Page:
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Strasser, Gregor — ▪ German political activist born May 31, 1892, Geisenfeld, Ger. died June 30, 1934, Berlin German political activist who, with his brother Otto (Strasser, Otto), occupied a leading position in the Nazi Party during its formative period. His … Universalium
Strasser, Gregor; and Strasser, Otto — born May 31, 1892, Geisenfeld, Ger. died June 30, 1934, Berlin born Sept. 10, 1897, Windsheim, Ger. died Aug. 27, 1974, Munich German politicians. The brothers joined the Nazi Party in the early 1920s. Gregor became the party s leader in the… … Universalium
Strasser, Gregor y Strasser, Otto — (31 may. 1892, Geisenfeld, Alemania–30 jun. 1934, Berlín) (10 sep. 1897, Windsheim, Alemania–27 ago. 1974, Munich). Políticos alemanes. Ambos hermanos se unieron al Partido Nazi a principios de la década de 1920. Gregor se convirtió en líder del… … Enciclopedia Universal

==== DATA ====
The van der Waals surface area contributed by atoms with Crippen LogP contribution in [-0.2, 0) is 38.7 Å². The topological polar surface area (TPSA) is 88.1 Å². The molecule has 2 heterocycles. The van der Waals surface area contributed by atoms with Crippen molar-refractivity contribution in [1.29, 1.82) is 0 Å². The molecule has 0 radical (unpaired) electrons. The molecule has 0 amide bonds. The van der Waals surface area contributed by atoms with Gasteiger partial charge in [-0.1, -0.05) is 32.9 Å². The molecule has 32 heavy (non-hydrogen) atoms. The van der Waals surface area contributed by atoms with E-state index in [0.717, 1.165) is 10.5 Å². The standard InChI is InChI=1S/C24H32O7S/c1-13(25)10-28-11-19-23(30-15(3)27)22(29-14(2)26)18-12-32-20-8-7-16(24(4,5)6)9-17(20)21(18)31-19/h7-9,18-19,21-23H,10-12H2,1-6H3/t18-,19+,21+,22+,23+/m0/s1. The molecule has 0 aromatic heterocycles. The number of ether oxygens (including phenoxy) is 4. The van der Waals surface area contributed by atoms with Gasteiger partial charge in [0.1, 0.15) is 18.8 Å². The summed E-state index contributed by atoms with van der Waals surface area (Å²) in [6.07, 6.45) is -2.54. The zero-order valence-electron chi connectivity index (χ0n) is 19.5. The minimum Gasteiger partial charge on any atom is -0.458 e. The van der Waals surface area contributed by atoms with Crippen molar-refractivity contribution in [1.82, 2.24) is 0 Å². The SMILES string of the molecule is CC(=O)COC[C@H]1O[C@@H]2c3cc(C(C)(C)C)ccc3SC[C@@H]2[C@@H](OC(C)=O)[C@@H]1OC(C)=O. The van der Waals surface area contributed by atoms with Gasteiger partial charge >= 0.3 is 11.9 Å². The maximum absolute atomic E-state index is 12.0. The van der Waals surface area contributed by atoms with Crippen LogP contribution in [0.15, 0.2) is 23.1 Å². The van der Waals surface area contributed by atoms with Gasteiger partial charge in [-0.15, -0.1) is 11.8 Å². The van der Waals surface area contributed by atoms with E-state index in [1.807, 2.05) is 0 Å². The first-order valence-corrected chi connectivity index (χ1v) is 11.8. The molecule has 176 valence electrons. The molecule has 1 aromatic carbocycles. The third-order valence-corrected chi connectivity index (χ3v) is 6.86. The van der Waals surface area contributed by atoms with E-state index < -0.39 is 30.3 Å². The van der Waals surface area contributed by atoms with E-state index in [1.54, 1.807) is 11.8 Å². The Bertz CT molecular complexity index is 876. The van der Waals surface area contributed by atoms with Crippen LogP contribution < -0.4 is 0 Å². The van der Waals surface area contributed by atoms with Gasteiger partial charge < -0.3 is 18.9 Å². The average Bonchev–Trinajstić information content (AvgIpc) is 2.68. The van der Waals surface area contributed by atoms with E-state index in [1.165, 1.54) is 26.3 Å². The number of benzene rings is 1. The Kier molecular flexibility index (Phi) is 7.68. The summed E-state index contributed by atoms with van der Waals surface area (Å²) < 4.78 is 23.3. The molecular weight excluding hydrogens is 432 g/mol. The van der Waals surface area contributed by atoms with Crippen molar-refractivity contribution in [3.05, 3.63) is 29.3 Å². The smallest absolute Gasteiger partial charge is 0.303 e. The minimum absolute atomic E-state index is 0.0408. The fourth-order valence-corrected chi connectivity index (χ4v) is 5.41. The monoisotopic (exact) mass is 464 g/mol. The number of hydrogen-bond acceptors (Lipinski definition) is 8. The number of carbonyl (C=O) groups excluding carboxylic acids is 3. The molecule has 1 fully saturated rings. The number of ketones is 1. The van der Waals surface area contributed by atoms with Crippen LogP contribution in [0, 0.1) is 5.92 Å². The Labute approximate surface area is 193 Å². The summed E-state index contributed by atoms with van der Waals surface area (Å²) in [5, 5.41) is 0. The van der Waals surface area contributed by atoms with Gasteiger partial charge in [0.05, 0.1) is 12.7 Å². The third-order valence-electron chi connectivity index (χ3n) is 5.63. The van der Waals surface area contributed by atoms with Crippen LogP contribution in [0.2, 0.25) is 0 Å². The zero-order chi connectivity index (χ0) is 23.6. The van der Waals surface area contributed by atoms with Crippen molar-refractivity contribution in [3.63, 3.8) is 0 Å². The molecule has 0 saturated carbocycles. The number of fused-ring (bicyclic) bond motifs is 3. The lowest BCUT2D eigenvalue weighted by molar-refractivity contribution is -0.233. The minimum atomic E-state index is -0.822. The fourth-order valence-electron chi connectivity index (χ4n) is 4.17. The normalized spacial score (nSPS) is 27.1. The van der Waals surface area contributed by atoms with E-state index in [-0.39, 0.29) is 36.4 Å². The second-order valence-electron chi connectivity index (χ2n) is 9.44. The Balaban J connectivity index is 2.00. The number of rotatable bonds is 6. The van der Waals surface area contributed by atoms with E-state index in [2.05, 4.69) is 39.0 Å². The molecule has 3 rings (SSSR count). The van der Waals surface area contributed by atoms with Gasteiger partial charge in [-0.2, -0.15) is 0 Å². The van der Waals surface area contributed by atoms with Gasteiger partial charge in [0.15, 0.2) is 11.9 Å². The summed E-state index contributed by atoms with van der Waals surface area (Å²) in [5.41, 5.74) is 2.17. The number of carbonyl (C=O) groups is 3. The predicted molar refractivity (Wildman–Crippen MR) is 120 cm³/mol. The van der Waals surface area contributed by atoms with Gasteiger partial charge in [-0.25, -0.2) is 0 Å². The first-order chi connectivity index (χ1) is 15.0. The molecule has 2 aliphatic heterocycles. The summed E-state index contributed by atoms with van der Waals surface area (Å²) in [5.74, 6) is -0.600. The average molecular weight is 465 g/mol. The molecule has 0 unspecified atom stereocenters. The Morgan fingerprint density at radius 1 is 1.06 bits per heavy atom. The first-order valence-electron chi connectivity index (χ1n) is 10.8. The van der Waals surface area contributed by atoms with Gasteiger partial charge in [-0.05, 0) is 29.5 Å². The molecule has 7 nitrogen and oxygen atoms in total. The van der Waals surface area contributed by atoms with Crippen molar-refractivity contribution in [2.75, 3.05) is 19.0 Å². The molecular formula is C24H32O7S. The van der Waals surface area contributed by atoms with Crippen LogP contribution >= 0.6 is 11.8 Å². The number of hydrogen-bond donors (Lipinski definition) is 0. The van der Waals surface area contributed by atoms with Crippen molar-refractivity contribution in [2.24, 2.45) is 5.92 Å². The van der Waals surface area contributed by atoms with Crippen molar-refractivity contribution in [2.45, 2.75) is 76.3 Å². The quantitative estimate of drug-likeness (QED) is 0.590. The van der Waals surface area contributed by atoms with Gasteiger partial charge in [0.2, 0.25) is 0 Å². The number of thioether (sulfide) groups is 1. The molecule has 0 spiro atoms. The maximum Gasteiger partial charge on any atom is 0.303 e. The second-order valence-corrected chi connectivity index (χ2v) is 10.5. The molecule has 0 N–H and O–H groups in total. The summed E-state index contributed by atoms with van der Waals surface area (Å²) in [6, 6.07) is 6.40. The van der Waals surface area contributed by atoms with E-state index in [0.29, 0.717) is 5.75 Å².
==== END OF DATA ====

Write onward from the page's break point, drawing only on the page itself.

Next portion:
Gregor Strasser — (1928), Aufnahme aus dem Bundesarchiv Gregor Strasser, andere Schreibweise auch Straßer (* 31. Mai 1892 in Geisenfeld; † 30. Juni 1934 in Berlin) war ein deutscher Politiker (NSDAP) … Deutsch Wikipedia
Gregor Straßer — Gregor Strasser (1928), Aufnahme aus dem Bundesarchiv Gregor Strasser, andere Schreibweise auch Straßer (* 31. Mai 1892 in Geisenfeld; † 30. Juni 1934 in Berlin) war ein deutscher Politiker der NSDAP … Deutsch Wikipedia
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Gregor Strasser — Infobox Film name = Gregor Strasser image size = 180px caption = Nazi Reichsorganisationsleiter (Reich Organization Führer)Gregor Strasser (also Straßer, see ß) (May 31, 1892 ndash; June 30, 1934) was a politician of the German Nazi Party (NSDAP) … Wikipedia
Gregor Strasser — Pour les articles homonymes, voir Strasser. Ne doit pas être confondu avec Otto Strasser … Wikipédia en Français
Strasser-Krise — Die Strasser Krise war eine parteiinterne Auseinandersetzung innerhalb der Führung der NSDAP im Dezember 1932. Im Zentrum der Krise stand der Streit um den weiteren politischen Kurs der Partei nach der aus Sicht der NSDAP enttäuschenden… … Deutsch Wikipedia